The Cownose Ray, Rhinoptera bonasus, gets its name from the shape of its forehead, which resembles the nose of a cow. The top of the ray is a brown color, and the bottom is white. Females are 3 feet in width, and males are 2-and-a-half feet in width. They have long whip-like tails with a barb at the bottom. The age of maturity for this ray is 5 years, and they can live up to 18 years old. They can weigh up to 50 pounds with a wingspan of 4 feet. Mating occurs every June and July. Females give birth to just one pup after an 11 month gestation period.
The Cownose Ray is a pelagic species that can also be found inshore. They migrate in large schools that can consist of up to a thousand rays. The rays are distributed in the Eastern Atlantic Ocean as well as the Western Atlantic Ocean from New England to Florida. They also migrate from the Gulf of Mexico to Venezuela and Brazil. They are native to the Chesapeake Bay, which is often used as a nursery ground.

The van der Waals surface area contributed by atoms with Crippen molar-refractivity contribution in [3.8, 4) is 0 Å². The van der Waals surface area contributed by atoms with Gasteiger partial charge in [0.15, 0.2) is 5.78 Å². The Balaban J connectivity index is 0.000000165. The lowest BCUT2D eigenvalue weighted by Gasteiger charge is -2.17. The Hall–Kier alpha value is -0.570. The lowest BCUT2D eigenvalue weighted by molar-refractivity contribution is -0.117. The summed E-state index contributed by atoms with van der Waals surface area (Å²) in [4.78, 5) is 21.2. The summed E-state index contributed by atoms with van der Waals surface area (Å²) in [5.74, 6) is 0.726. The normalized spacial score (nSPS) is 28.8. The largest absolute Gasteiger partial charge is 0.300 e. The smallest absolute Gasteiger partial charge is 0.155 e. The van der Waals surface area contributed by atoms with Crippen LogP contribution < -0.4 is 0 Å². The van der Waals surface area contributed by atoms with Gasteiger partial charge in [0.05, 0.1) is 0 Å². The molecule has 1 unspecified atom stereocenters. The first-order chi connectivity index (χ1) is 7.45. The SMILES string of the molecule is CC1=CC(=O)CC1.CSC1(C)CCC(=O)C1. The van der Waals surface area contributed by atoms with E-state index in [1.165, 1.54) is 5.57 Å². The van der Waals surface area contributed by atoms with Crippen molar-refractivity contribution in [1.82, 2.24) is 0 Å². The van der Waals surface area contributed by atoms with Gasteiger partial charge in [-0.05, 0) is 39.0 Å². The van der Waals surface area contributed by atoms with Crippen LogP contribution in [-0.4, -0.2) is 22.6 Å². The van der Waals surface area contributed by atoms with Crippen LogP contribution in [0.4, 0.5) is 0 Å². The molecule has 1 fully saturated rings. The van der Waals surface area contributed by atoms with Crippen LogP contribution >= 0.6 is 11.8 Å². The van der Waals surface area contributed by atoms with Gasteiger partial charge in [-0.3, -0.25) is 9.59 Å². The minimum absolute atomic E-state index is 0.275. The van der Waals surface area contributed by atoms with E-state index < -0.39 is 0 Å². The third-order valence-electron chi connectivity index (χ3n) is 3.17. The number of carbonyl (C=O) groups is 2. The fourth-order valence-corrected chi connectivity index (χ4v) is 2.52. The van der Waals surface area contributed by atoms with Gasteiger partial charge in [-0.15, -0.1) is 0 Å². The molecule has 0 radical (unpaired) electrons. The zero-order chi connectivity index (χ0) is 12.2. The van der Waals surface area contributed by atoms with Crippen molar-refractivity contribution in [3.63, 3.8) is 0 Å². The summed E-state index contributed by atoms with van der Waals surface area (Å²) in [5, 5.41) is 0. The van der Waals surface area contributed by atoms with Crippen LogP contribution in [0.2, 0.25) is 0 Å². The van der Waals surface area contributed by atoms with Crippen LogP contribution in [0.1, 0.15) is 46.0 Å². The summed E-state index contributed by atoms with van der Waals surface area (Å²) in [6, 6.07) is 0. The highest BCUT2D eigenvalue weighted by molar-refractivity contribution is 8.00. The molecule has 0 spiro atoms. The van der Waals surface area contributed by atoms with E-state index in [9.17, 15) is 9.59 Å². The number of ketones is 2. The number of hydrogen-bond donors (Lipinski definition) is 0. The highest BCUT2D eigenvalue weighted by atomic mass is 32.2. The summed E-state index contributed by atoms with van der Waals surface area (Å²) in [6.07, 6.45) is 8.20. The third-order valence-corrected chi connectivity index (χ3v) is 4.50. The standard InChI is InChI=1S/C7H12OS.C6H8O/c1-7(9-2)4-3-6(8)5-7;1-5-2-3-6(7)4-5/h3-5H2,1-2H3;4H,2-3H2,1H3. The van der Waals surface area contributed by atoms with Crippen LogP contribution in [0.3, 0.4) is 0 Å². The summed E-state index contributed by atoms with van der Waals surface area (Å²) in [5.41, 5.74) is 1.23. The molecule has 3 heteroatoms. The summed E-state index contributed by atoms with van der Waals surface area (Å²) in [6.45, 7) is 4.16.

The Cownose Ray rarely rests on the bottom of the ocean; it tends to swim near the surface of the water. This behavior is good for humans because it lowers the risk of them stepping on the venomous spine located behind the base of the dorsal fin. When swimming, the rays’ wingtips often break through the surface, resembling a shark’s dorsal fin. The Cownose Ray feeds on crabs, lobsters, and bivalves. To locate their prey, the ray uses electroreceptors on its nose along with its sense of smell and touch. Once they sense their prey, they move their pectorals to stir up the bottom and, at the same time, use a sucking motion with their mouth. Once their prey is in their mouth, they use their dental plates to crush up their prey. Bull sharks, sandbar sharks, and Cobia prey on Cownose Rays. The Cownose Ray is currently listed as vulnerable by the IUCN Red List due to extensive overfishing in the Caribbean.
The first time that I ever saw a school of Cownose Rays was this summer on the Cape May Whale Watch and Research Center. The school of rays swam right alongside the boat, close to the surface. Seeing the Cownose Rays was definitely one of the coolest things that I have ever experienced.
Check out our Facebook video of Cownose Rays from 7/22/21: https://www.facebook.com/252177704797287/videos/4418039144925165
-Isabella Moore, Intern at Cape May Whale Watch and Research Center
Stockton University ’22
Cownose Ray. Chesapeake Bay Program. (n.d.). https://www.chesapeakebay.net/S=0/fieldguide/critter/cownose_ray.